MEDICAL NEWS by Sally Robertson                                                 May 8, 2015

Unprecedented in both its impact and scale, the Ebola virus outbreak in West Africa has led to a renewed interest in the issue of global health security. How is global health security defined? What qualifies as a global health concern? What are the implications for governmental policies and programmes?

To address some of these questions, The Lancet invited a number of respected global health practitioners to reflect on the wider lessons that can be learned from the crisis and make suggestions about steps that can be taken to counteract such threats in the future.

Through a series of essays, the review discusses whether the outbreak is likely to improve the governance of global health security and reflects on the relevance of several issues, from the use of counterfeit medicines through to the importance of securing people’s access to healthcare.

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The Bill & Melinda Gates Foundation to Fund Disease Surveillance Network in Africa and Asia to Prevent Childhood Mortality and Help Prepare for the Next Epidemic

PR NEWSWIRE                                                                                                  May 7, 2015

(Scroll down for interview with Bill Gates)

At its Global Partners Forum, the Bill & Melinda Gates Foundation will announce the Child Health and Mortality Prevention Surveillance Network (CHAMPS), a network of disease surveillance sites in developing countries. These sites will help gather better data, faster, about how, where and why children are getting sick and dying. This data will help the global health community get the right interventions to the right children in the right place to save lives. The network will also be invaluable in providing capacity and training in the event of an epidemic, such as Ebola or SARS. The Gates Foundation plans an initial commitment of up to $75 million on the effort.

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Empowering local media can make the difference: 5 lessons from the Ebola crisis

DEVEX byAlison  Campbell                                                                          April 23, 2015

The Ebola crisis in West Africa was quickly recognized as being driven as much by misinformation and rumors as by weaknesses in the health care system. Mohamed Komah interviews an Ebola survivor at the Donka Ebola treatment center in Conakry, Guinea. Photo by: Internews

International response agencies invested significant resources in rolling out the Social Mobilization and Community Engagement drive, a wide-scale intensive social behavior change communication campaign. The result was a massive and rather poorly coordinated blast of messaging shared on billboards, in print, on radio and TV, through health outreach workers and community organizations, via SMS and call-in hotlines.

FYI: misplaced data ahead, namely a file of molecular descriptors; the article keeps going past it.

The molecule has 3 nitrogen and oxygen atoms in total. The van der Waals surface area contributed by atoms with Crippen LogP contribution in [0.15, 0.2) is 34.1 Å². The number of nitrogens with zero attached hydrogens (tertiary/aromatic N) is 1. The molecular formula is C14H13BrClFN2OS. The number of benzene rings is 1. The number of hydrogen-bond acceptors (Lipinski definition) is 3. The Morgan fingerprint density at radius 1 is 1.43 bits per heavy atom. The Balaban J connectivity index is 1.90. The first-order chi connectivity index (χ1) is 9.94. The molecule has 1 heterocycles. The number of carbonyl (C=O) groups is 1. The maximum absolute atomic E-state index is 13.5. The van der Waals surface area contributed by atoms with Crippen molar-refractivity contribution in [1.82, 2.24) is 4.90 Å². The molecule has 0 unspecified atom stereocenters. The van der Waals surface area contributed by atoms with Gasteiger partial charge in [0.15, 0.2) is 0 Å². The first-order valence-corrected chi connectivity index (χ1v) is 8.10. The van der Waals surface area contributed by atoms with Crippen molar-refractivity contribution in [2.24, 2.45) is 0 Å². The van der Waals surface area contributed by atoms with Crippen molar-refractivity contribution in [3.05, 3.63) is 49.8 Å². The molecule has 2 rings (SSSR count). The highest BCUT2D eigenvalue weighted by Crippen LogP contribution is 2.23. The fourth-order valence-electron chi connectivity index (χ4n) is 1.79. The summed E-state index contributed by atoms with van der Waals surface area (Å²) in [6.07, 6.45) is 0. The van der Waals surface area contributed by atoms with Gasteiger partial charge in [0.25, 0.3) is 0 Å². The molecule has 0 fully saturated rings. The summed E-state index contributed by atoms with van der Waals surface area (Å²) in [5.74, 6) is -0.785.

A preliminary assessment done by Internews in November found more than 300 types of social mobilization and messaging systems in the three worst-affected countries: Liberia, Guinea and Sierra Leone. This chaotic information landscape consisted mainly of information “out,” with little opportunity for community dialogue....

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Looking Into the Mirror of EBOLA: A Reminder of the Importance of Nutrition As We Age

HUFFINGTON POST by Dr. Simin Nikbin Meydan                                                               April 21, 2015
When the world was devastated by the deadly outbreak of Ebola in West Africa last year, we were given a warning call on many levels. While I was mulling over the whys and hows of the epidemic, my mind automatically went to the role that nutrition can play in helping to stem the spread, and mortality rates, of diseases and perhaps deter future outbreaks.

 The next step my mind took, (admittedly, I research nutrition, immunology and infection in older adults), was to the role nutrition plays in maintaining a robust immune response and fighting against infections particularly in older adults. Remember the SARS outbreak in 2003? SARS (Severe Acute Respiratory Syndrome) is a viral respiratory disease caused by the SARS coronavirus. The outbreak began in southern China and caused an eventual 8,096 cases with 774 deaths reported in multiple countries. The overall mortality rate in aged populations exceeded 50%. Age matters in fighting infections. As we age, our immune systems gray and we need to factor this into our response to outbreaks.

It is telling that infectious epidemics usually originate in areas of the world that suffer from poor nutrition.

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The End of Ebola? Lessons at the Epidemic's One Year Anniversary

Columbia University                                            March 30, 2015

One year ago, the current Ebola epidemic was announced to the world. Since then, we have learned and accomplished an enormous amount....